Herbs don't need to be grown in a garden of their own. You can tuck herb plants anywhere in your existing beds and borders. However, there are times you will want to have certain herbs handy for harvesting or you'll need a large space to plant the herbs you will be using in large quantities.
Whatever way you choose to plant your herbs, keep in mind that herbs can be rampant plants. Many spread by seed and by runners. The iconic four-square herb garden can be very high maintenance and a knot garden takes ongoing dedication. Keep this in mind when choosing what and how much to grow
But a designated herb garden is a luxury for all the senses and working in an herb garden is as much pleasure as it is toil. Here are some tips for creating an herb garden to enjoy.
Where to Plant Your Herb Garden
Pick a sunny spot, but try to keep your herb garden near the kitchen, so you'll be tempted to step outside and grab what you need while cooking. Of course, if you're growing herbs other than for culinary use or if you're growing large batches of herbs to preserve or dry at the end of the season, kitchen proximity may not be a concern.
How Large Should Your Herb Garden Be?
The obvious answer is, large enough to grow all the plants you want or need. Culinary herbs don't take a great deal of space. Because you cut only what you need and most will regrow new leaves within weeks, a couple of plants can suffice for the season. The question of space is more dependant on how much variety you want and how many of the herbs are perennial.
However, if you are growing to dry or freeze herbs, you will want more plants. And if you are growing for some other purpose, such as making dyes or potpourri, you will need very large plantings.
A final consideration is whether you will be devoting an entire garden to herbs or interplanting them with other plants in your existing gardens.
Planting a Formal Herb Garden
Formal herb gardens look gorgeous - at least during their peak season of May through June. The structure of the garden helps to cover the straggly appearance of overgrown, recently sheared or bolting herbs. All of these stages will appear at some point during the growing season.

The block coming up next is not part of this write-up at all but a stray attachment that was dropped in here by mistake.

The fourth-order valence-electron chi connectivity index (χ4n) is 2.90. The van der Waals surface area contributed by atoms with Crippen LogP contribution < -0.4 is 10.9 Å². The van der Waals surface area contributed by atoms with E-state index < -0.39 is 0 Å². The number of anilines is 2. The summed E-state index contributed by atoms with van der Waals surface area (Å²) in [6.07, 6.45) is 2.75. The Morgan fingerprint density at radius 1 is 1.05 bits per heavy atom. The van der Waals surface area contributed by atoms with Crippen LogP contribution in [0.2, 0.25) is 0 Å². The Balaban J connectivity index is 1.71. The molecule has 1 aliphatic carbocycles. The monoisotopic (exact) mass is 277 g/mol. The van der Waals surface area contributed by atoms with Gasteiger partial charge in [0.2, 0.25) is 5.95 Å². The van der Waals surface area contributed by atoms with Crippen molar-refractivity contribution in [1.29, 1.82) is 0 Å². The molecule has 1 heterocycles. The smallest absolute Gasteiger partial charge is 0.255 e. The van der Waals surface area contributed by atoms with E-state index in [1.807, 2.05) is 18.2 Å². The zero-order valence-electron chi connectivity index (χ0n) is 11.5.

Generally, formal herb gardens are laid out as a series of beds creating some geometric form, like a square, circle or half-circle. The plants will vary in each bed, but the geometry of the hardscaping pulls things together as a whole. Paths between the beds are often paved with stone or brick, adding even more four-season structure to the picture. Add a central feature, like a sundial, urn or birdbath, and you have a garden that will look polished even when the plants are covered in snow.
Theme gardens are popular with herb gardeners. Themes such as color, scent or variations of a particular herb can easily be incorporated into the separate beds.
Some gardeners prefer to group perennial herbs separate from the annual herbs. Just like in the flower garden, the perennials will spread and develop over time. You can fill in open spaces with annual herbs, but you don't want to be disturbing the soil around them every time you start new annual plants. And if you allow the annual herbs to self-seed, you are going to have some editing to do, once the perennial herbs start to fill in.
Annual herbs, kept in their own section of the garden, can be varied every year and also planted in succession through the summer.
Growing Windowsill Herbs
The idea of a windowsill herb garden is very alluring for both chefs and gardeners. While it is possible to grow herbs well in pots indoors, it's not as easy as it may appear. Remember that herbs need a great deal of sun to grow well. Windows, particularly in winter, can't always provide as much sun as is needed. And while herbs like well-drained soil, they are not that fond of the dry air conditions of centrally heated homes.
Probably the biggest drawback to herb gardening on a windowsill is that most herbs will require at least a 12-inch pot. The tiny potted herbs lined up for photo shoots aren't terribly practical for cooking purposes unless you only plan to harvest once a month or so. That said, you will still enjoy having potted herbs near me in the kitchen, if only for ambiance and inspiration. The real thrill of culinary herb gardening comes in the summer when you can harvest basil, dill, and whatnot by the arm full.
Herbs in the Vegetable Garden
Some herbs are well suited to growing in the vegetable garden, where they can be harvested as needed and their self-seeding might even be welcome. Annual herbs like basil, cilantro, and dill are more convenient if they are near the vegetables they will be cooked with.
Herbs in the Flower Garden
Some herbs are so attractive they deserve a place in the flower garden and can be a key element of garden design. Certainly lavender would be welcome in any spot in the garden. Plants like monarda and calendula are so little used as herbs these days, we just consider them ornamental flowers. And even culinary herbs, like dill and borage, look at home in a cottage style garden where they can self-seed with abandon.
A great bonus to inter-planting your herbs in the vegetable or flower garden is that many herbs attract beneficial insects to the garden. This can help in overall pest control, however, you may be sacrificing some of the herb plants.